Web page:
sunner meat and rope, both old and new. It was not a new ship; it had sailed back and forth to Tsagul and eastward to the Salthaven; it had sailed among the islands and returned with a hold full of tree-flax and rare woods . . . the official reason for our voyage this time. The Green Wheel had been further than the islands, to the blue ice, far to the south, and to the north, where the ice is green. As it rode at anchor, its timbers creaked, its rigging sang, as if it were talking to the ocean, eager to set sail again. The ocean,which I expected to talk back pretty loudly once we had set sail as calm in the light of Esder flat and silken bevondthe harbor mouth.Diver was the last of our party to come aboard; he stood on the wharf with Brin and the Harper, Narneen and Tomar I looked at them all throu h the rail and ied to fixthem in my mind; the sailors set up a chant, and the shadow of the green sail fell across my face. I turned my head and saw it unfurled; a wide-open eye was worked in colored cord upon the sail, as a charm for seafarers. There was a regular thump, beating a new rhythm for the chant, as the anchor was raised by its capstan and the metal-bound rope, thick as a tree branch, slithered into its locker in wet coils.

Diver swung lightly up the narrow gangplank and came to stand by me. I stood up; and by the time I had done so, there was already a widening trough of water between the ship and the wharf. Brin stood on the wharf, all the others were there, and I was being moved away from them. Yet I had borne much worse than this; I swallowed hard and waved both hands, but I could hardly hear their voices raised or the Harper's song of farewell. We waved and waited until the blue thread'that Mamor had thro n toNarneen from the high bridge drew taut and snappecWe had moved out into the stream, giving way to other vessels as we approached the harbor mouth. Rintoul rose above us, never more beautiful, in ladders and racks of white and silver. The crew were busv_- Diver nut me ahead of him on the narrow steps to the bridge, and we went up.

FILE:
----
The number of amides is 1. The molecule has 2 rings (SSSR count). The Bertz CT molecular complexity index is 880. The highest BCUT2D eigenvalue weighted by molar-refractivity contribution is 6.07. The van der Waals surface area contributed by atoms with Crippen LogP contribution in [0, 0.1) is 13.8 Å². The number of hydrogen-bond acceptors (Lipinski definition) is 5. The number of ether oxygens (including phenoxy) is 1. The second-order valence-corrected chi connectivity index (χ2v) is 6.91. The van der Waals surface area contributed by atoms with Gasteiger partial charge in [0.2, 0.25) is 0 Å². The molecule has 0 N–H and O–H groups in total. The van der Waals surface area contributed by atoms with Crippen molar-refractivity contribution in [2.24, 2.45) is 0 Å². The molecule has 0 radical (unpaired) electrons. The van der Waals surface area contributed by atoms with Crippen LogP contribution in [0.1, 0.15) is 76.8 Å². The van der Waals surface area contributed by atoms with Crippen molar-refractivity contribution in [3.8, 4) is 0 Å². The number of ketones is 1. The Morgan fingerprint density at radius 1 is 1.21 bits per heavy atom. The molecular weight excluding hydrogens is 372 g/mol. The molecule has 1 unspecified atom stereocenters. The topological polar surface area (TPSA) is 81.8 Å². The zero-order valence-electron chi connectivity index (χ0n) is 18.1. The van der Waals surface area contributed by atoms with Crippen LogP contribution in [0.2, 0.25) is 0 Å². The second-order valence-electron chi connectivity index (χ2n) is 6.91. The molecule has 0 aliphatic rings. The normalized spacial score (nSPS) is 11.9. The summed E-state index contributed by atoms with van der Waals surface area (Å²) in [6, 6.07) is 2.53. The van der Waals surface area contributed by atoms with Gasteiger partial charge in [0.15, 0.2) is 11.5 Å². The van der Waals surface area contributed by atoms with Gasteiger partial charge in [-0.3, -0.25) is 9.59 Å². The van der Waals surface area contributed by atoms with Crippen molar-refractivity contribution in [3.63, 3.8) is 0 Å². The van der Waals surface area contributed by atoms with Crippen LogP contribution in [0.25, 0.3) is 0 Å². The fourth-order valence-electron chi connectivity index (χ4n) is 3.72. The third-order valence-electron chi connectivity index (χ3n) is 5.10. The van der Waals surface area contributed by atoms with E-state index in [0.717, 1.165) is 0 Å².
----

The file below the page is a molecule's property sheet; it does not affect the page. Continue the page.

When I looked again, I could hardly make out the wharf and the dark knot of figures. I looked at Mamor's face and the face of the ancient sailing guide and the bearded face of Diver, and I felt secure, but not in the old way, as I had done in the warmth of the tent.

I was among them, but I was myself, Dorn-U-Dorn, stepping off the edge of the world in brave company. The ship cleared the harbor mouth, and we felt at once the roll and surge under the Beldan ~ keel as it was taken back by the Great Ocean Sea. A rim of light grew in the distant east, but our way was to the southwest. A stiff breeze filled the green sail, and we sailed on so fast we seemed to draw the light of the Great Sun across the sea, turning it to gold.( 230 ).